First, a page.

Ex vivo analysis of rabbit bone samples revealed that most of this uptake originated from the bone marrow and that, for 89Zr-AI-HDL, this uptake was higher in animals with atherosclerosis. This finding may reflect the interaction of 89Zr-HDL nanoparticles with hematopoietic stem and multipotent progenitor cells, which overexpress the ABCG1 transporter involved in HDL-mediated cholesterol efflux (30).
Interestingly, blood radioactivity clearance for oxidized HDL nanoparticles (89Zr-AI-HDLOx) in atherosclerotic animals was significantly faster than its nonoxidized counterpart in both control and diseased animals and was paralleled by a significantly increased kidney radioactivity accumulation. The shorter blood half-life of 89Zr-AI-HDLOx is probably the main reason why its accumulation in the plaque was significantly decreased compared with nonoxidized 89Zr-AI-HDL, but impaired interaction with its receptors could also be partly responsible. These results are in agreement with a recent study using myeloperoxidase-oxidized apo A-I (31).
As a proof of principle, we tested 1 of our 89Zr-labeled nanoparticles, namely 89Zr-PL-HDL, in a porcine model of atherosclerosis. The target organs were the same (mainly kidneys and liver), with SUVs comparable to those observed in the rabbit studies. Atherosclerotic lesions were clearly visible at 48 h post-administration despite the blood pool signal, suggesting that vessel wall inflammation can be imaged by using HDL-PET in severe cases.
In addition to PET/CT imaging, we also performed extensive PET/MRI studies in the rabbit model. Importantly, the PET/MRI data were in excellent agreement with the PET/CT data. Integrative PET/MRI has only recently become available (32) and allows direct vessel (morphology) visualization, without administration of an additional agent to delineate the vasculature. To the best of our knowledge, this study is the first time PET/MRI has been applied to monitor nanoparticle accumulation in the atherosclerotic vessel wall.
HDL, an aggregate of lipids and protein, inherently is a dynamic system, constantly converting into particles of different shapes and sizes by exchanging components with cells and other lipoproteins (33). Since apo A-I is the protein component that dictates HDL's biological function, 89Zr-AI-HDL will primarily allow apolipoprotein tracking. Radioactivity distribution for 89Zr-PL-HDL, on the other hand, will be the result of complex exchange processes, as a fraction of the radiolabeled phospholipids will be exchanged with other plasma proteins (16). A third labeling strategy that we did not develop, i.e., the inclusion of a lipophilic 89Zr label, could shed light on lipid transportation throughout the body. PET imaging of the vessel wall has inherent limitations, mainly related to the limited spatial resolution. Therefore, reliable quantification of vessel wall uptake requires a nearly complete radioactivity clearance from circulation, which takes days for 89Zr-PL-HDL and even longer for 89Zr-AI-HDL.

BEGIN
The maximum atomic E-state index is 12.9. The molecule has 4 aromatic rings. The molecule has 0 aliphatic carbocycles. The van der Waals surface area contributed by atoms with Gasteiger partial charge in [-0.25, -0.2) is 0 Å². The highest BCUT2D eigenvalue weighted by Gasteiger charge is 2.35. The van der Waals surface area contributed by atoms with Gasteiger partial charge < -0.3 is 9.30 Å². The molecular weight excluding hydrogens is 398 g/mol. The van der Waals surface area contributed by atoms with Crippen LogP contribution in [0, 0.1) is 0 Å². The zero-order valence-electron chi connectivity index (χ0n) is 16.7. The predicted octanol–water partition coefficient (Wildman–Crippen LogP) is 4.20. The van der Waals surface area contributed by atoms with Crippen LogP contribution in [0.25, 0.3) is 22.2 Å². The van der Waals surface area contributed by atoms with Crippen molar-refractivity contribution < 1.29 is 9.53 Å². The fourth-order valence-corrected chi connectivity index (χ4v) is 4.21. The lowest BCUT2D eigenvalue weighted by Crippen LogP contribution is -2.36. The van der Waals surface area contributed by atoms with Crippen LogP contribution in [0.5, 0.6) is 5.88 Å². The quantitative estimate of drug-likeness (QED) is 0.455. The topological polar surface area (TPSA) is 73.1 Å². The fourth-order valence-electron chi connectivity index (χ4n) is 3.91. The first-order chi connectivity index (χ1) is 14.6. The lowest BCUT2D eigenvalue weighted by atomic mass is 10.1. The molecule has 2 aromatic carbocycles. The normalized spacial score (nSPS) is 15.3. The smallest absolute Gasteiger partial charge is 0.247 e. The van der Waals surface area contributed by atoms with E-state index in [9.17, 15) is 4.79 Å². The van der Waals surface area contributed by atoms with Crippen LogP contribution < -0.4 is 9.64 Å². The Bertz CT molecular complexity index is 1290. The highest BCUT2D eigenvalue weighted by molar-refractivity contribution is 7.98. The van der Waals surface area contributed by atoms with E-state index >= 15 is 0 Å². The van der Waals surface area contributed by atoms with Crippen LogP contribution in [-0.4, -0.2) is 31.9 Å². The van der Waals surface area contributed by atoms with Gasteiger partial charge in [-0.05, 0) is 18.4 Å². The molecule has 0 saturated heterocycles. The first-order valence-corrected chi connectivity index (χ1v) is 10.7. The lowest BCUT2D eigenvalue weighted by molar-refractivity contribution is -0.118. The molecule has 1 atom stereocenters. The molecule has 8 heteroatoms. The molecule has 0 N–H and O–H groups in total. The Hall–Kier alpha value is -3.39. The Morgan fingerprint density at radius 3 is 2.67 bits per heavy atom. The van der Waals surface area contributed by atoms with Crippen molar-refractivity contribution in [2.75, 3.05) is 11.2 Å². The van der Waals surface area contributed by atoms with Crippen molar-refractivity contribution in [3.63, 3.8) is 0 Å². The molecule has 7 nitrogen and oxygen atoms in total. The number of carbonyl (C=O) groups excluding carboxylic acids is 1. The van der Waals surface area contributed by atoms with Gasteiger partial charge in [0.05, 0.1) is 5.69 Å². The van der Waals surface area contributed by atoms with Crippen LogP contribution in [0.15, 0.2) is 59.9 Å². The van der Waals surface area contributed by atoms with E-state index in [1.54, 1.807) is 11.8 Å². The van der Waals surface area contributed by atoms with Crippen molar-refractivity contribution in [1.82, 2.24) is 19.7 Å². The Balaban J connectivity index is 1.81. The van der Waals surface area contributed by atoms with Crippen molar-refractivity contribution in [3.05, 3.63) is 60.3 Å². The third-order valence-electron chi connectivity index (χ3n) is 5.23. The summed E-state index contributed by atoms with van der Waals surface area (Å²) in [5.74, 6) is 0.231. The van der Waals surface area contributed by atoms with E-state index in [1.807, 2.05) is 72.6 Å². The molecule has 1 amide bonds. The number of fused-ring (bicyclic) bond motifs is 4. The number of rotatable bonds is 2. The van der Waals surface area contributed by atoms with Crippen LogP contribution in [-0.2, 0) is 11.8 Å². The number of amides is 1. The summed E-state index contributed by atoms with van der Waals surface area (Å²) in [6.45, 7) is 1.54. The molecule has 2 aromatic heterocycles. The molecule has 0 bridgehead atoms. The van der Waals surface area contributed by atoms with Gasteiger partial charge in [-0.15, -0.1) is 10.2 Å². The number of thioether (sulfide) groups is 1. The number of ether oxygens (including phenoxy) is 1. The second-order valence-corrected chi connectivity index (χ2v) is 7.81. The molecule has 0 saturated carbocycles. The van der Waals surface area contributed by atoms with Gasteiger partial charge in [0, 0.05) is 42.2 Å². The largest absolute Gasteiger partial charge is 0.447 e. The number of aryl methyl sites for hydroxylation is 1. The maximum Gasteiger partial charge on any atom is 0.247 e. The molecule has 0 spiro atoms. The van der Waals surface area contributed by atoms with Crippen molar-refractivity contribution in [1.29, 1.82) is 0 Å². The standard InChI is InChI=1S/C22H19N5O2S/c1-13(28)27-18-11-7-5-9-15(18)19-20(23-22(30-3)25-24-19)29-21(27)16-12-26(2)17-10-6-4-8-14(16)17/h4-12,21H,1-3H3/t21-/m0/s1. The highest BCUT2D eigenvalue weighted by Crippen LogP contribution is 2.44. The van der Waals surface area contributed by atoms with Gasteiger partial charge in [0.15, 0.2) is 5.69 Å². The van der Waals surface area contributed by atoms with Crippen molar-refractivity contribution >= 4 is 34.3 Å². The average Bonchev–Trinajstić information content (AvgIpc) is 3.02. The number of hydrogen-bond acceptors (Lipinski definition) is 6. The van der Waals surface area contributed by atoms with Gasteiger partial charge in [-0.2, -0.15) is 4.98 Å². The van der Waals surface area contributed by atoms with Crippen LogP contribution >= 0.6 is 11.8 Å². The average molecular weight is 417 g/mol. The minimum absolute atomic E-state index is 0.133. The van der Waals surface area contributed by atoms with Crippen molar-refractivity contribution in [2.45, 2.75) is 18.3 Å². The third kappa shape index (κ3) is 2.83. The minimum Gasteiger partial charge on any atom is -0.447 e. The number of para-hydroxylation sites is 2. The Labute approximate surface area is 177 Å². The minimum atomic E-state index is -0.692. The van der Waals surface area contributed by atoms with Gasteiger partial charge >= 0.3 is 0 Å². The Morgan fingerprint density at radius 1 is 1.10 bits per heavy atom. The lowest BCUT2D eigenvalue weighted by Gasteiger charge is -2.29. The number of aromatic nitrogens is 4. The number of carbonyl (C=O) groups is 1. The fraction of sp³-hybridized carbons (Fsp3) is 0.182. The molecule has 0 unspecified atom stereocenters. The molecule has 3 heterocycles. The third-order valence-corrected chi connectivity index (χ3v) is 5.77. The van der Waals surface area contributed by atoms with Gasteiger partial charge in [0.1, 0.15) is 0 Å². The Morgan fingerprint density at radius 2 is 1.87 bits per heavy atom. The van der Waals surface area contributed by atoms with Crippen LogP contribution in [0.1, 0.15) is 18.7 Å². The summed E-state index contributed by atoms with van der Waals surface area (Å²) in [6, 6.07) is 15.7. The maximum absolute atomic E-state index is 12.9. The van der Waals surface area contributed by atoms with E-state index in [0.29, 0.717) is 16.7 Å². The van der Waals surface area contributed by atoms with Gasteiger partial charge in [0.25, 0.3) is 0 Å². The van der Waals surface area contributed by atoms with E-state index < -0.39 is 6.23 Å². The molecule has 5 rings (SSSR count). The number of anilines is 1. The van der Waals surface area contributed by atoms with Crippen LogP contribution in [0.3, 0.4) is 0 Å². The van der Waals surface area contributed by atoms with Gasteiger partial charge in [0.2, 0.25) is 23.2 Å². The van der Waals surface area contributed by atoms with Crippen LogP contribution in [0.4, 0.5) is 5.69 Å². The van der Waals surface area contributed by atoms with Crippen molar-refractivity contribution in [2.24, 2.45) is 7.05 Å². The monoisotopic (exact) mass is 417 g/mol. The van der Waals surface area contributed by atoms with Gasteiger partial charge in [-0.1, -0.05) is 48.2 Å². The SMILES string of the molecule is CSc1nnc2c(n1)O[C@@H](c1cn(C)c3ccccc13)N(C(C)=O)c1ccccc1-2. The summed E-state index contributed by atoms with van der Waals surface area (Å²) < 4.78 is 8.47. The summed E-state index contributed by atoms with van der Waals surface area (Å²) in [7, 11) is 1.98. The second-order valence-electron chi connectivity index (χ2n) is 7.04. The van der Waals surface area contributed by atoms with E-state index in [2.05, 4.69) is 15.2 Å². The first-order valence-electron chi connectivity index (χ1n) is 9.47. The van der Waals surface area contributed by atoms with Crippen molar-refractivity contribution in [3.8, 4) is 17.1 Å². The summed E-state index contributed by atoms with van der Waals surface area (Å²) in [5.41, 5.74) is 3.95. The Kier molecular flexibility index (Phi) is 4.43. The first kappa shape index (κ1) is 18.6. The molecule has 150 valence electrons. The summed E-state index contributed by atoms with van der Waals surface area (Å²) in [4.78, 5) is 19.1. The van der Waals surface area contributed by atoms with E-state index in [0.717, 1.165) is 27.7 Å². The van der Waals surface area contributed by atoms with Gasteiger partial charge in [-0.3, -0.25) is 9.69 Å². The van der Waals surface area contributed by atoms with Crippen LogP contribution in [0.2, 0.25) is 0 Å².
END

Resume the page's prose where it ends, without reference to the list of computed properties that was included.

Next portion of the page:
89Zr labeling allows study of the in vivo behavior of HDL by using PET imaging combined with CT or MRI. This tool allows the noninvasive evaluation of HDL and could be of great value to study its metabolism and trafficking in preclinical and clinical settings. Ultimately, in the context of advanced clinical atherosclerosis, this noninvasive imaging tool is ideal for identifying patients amenable to HDL therapy and subsequent treatment monitoring in a theranostic fashion.